I attended a book signing recently. I almost didn’t go because my back was aching quite a bit. Chris and I had been invited to attend this event by the Connie Williams, wife of the author, Ronnie Williams. Connie and Ronnie are friends of ours. They both attend our church, and Ronnie is an associate pastor there. This blog isn’t a happy-make-you-smile kind of offering. It’s a story that started back in 1960, when things were drastically different for Black folks living in the Southern part of the United States. Of course, as you read this, you might think of recent incidents that strike an air of similarity.
Ronnie’s book is titled, Markham Street: The Haunting Truth Behind the murder of My brother, Marvin Leonard Williams. I decided not the read the book before writing this blog. I’m familiar with the story; however, I’m not even going to write about my recollections. What I do want to write about is the stage presentation that was done at the book signing. It was an emotionally steering event. Ronnie read several passages from his book. When he was about to read a particular passage, his emotions got the best of him. He asked his younger son to come up and do it for him. This passage was from a chapter in the book called, Mother’s Words.
What’s all this drama about? Let me not proceed a step further without telling you. Back in 1960, Ronnie’s brother Marvin Leonard Williams was arrested and murdered by the police in Conway, Arkansas. The coverup of the murder started immediately and the journey from 1960 to the writing of Ronnie’s book has taken over sixty years with no justice to be had.
The facilitator for the stage presentation began by asking Ronnie and a friend of his, Fred Allen, who also was onstage, questions about their high school basketball days. There was lighthearted and sometimes comical banter with this topic. The moderator, who was white, was also a basketball player and a contemporary of Ronnie’s. I must admit, I became a bit impatient with this part of the presentation because I was anxious to hear the details of one of the darkest stories to ever occur in Arkansas history. However, even the basketball tales had elements of racism etched in them. Fred Allen, who was a star basketball player, is now being considered for induction into the Arkansas Sports Hall of Fame.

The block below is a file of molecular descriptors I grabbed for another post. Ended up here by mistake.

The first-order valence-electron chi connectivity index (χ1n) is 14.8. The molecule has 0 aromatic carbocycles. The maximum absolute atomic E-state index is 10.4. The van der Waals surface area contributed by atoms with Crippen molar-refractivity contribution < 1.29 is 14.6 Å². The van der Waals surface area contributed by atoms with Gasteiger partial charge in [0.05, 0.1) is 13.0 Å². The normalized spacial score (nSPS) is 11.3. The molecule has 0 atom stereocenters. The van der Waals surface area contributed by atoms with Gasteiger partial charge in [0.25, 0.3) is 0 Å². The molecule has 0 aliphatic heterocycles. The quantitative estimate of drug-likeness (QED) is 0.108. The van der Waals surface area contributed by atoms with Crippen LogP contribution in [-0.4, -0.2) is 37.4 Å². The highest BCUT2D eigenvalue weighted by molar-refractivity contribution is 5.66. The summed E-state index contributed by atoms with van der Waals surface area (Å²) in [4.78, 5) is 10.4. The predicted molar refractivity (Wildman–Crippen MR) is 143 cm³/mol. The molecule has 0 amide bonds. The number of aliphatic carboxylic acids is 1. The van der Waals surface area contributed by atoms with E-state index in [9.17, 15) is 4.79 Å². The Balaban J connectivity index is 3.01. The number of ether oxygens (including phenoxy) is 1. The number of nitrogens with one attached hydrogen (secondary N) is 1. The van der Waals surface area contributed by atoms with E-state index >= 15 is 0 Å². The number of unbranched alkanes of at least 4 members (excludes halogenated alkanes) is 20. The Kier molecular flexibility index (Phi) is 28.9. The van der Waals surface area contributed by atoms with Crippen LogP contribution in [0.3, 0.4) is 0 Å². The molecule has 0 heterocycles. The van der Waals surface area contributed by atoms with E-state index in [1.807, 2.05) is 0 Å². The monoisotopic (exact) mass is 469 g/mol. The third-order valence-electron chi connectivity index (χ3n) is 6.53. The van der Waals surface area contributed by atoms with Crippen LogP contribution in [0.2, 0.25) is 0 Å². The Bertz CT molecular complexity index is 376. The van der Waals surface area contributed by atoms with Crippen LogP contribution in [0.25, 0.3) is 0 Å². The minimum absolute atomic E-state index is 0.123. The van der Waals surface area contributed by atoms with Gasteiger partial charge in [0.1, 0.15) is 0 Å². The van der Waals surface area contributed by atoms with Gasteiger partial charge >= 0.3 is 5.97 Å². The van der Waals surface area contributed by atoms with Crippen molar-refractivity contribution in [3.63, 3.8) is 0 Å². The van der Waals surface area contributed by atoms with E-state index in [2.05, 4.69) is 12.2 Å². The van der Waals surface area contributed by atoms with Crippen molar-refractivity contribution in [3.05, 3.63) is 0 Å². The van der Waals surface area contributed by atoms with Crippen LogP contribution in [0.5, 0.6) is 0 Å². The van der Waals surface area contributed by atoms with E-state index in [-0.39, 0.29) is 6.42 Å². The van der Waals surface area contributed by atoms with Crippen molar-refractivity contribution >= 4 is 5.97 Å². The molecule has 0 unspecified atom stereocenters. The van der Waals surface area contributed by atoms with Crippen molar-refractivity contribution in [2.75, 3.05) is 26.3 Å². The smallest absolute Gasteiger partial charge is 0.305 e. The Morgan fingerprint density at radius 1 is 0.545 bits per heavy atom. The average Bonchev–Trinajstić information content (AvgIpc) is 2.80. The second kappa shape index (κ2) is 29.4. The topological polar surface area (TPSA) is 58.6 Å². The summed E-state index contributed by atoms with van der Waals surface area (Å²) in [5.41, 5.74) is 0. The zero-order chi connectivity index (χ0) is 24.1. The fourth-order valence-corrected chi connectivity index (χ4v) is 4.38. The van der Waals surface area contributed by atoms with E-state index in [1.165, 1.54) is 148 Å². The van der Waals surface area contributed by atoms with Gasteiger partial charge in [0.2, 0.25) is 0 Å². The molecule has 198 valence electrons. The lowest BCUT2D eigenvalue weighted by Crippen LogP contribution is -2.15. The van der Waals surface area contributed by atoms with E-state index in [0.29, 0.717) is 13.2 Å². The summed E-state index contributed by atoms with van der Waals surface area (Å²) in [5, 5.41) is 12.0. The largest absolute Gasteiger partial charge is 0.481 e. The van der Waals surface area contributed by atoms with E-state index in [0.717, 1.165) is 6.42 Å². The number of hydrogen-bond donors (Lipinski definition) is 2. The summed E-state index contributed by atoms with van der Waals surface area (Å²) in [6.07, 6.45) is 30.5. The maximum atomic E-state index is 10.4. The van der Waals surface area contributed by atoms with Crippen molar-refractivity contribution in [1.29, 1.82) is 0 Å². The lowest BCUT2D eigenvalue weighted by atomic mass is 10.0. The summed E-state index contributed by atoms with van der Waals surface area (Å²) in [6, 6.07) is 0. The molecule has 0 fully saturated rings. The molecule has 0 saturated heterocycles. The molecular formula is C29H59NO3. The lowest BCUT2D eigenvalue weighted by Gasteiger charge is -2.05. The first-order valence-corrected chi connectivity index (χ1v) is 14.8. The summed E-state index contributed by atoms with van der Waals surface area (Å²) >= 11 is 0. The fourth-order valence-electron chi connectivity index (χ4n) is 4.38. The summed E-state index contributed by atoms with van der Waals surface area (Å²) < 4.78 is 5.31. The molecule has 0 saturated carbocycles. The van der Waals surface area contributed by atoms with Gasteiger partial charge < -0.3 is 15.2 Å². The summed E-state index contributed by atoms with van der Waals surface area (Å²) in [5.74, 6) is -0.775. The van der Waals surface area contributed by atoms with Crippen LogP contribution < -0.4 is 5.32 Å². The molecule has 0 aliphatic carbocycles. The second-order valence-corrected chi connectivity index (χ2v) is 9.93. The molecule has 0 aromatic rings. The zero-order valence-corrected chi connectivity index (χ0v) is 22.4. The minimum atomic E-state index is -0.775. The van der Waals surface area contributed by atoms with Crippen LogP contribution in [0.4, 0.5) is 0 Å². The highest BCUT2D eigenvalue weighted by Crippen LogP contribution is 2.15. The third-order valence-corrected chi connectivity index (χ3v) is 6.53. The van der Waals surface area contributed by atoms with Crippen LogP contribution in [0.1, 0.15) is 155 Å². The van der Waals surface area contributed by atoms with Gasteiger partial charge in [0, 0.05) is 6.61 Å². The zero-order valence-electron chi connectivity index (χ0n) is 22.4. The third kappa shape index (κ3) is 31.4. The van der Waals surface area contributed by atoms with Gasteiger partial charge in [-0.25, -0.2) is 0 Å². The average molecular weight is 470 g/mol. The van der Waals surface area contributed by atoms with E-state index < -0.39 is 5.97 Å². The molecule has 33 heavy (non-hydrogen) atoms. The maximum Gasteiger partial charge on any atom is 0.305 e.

Fred shared a story that painted a picture of how racism prevented him from receiving word of several basketball scholarships. He graduated high school from what was then one of the newly desegrated schools in the South. His basketball coach, who was white, received letters from several colleges interested in recruiting him for their basketball team. Fred was shocked to discover later that any colleges had an interest in recruiting him.
Beside the tragedy of the murder of Ronnie’s brother, there were two trials in the decades that followed Marvin’s murder, a criminal one and a civil one. Neither offered decisions that were satisfactory for the Williams family.
There’s a question that has lingered in my mind for years, and it will until I exit this life: How can any human being end the life of another? I honestly think I would be bothered if I took the life of another in self-defense. I could be wrong, but I think most of us on the planet think likewise. Somehow, I think if we didn’t, death from violence of every kind would take a much greater toll than it does now.
If you don’t, I would like to put a plug in for Ronnie’s book here: Markham Street: The Haunting Truth Behind the Murder of My Brother, Marvin Leonard Williams. The book can be purchased on Amazon.
I’m old and blessed…hope you will be too.